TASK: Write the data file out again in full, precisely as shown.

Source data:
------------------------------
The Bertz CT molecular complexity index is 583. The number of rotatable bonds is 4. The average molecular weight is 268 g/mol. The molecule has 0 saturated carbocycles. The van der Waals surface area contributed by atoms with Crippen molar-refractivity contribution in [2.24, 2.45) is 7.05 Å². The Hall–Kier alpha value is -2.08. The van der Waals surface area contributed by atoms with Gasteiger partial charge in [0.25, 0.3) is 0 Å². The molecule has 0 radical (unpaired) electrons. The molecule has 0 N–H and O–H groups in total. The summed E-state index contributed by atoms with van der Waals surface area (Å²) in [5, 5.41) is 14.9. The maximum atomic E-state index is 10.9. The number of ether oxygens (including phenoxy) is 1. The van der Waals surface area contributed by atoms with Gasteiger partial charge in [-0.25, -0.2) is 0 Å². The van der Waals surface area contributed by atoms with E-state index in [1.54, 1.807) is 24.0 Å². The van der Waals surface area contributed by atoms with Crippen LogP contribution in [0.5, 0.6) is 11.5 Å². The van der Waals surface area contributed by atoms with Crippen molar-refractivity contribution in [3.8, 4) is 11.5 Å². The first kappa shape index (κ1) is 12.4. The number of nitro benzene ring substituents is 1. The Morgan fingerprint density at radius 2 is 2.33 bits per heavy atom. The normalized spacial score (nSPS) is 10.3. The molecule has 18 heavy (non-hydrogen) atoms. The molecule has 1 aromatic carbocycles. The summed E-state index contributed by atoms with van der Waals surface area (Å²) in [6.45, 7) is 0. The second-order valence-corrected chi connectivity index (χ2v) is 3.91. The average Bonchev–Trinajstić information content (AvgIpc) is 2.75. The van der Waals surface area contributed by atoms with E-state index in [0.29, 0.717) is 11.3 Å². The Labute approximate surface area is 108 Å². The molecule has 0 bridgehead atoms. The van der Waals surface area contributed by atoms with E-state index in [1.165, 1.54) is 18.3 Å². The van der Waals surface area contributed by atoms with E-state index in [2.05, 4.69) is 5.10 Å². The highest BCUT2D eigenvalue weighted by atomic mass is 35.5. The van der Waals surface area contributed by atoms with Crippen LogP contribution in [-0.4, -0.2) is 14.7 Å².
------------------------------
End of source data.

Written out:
The Bertz CT molecular complexity index is 583. The number of rotatable bonds is 4. The average molecular weight is 268 g/mol. The molecule has 0 saturated carbocycles. The van der Waals surface area contributed by atoms with Crippen molar-refractivity contribution in [2.24, 2.45) is 7.05 Å². The Hall–Kier alpha value is -2.08. The van der Waals surface area contributed by atoms with Gasteiger partial charge in [0.25, 0.3) is 0 Å². The molecule has 0 radical (unpaired) electrons. The molecule has 0 N–H and O–H groups in total. The summed E-state index contributed by atoms with van der Waals surface area (Å²) in [5, 5.41) is 14.9. The maximum atomic E-state index is 10.9. The number of ether oxygens (including phenoxy) is 1. The van der Waals surface area contributed by atoms with Gasteiger partial charge in [-0.25, -0.2) is 0 Å². The van der Waals surface area contributed by atoms with E-state index in [1.54, 1.807) is 24.0 Å². The van der Waals surface area contributed by atoms with Crippen LogP contribution in [0.5, 0.6) is 11.5 Å². The van der Waals surface area contributed by atoms with Crippen molar-refractivity contribution in [3.8, 4) is 11.5 Å². The first kappa shape index (κ1) is 12.4. The number of nitro benzene ring substituents is 1. The Morgan fingerprint density at radius 2 is 2.33 bits per heavy atom. The normalized spacial score (nSPS) is 10.3. The molecule has 18 heavy (non-hydrogen) atoms. The molecule has 1 aromatic carbocycles. The summed E-state index contributed by atoms with van der Waals surface area (Å²) in [6.45, 7) is 0. The second-order valence-corrected chi connectivity index (χ2v) is 3.91. The average Bonchev–Trinajstić information content (AvgIpc) is 2.75. The van der Waals surface area contributed by atoms with E-state index in [0.29, 0.717) is 11.3 Å². The Labute approximate surface area is 108 Å². The molecule has 0 bridgehead atoms. The van der Waals surface area contributed by atoms with E-state index in [1.165, 1.54) is 18.3 Å². The van der Waals surface area contributed by atoms with E-state index in [2.05, 4.69) is 5.10 Å². The highest BCUT2D eigenvalue weighted by atomic mass is 35.5. The van der Waals surface area contributed by atoms with Crippen LogP contribution in [-0.4, -0.2) is 14.7 Å².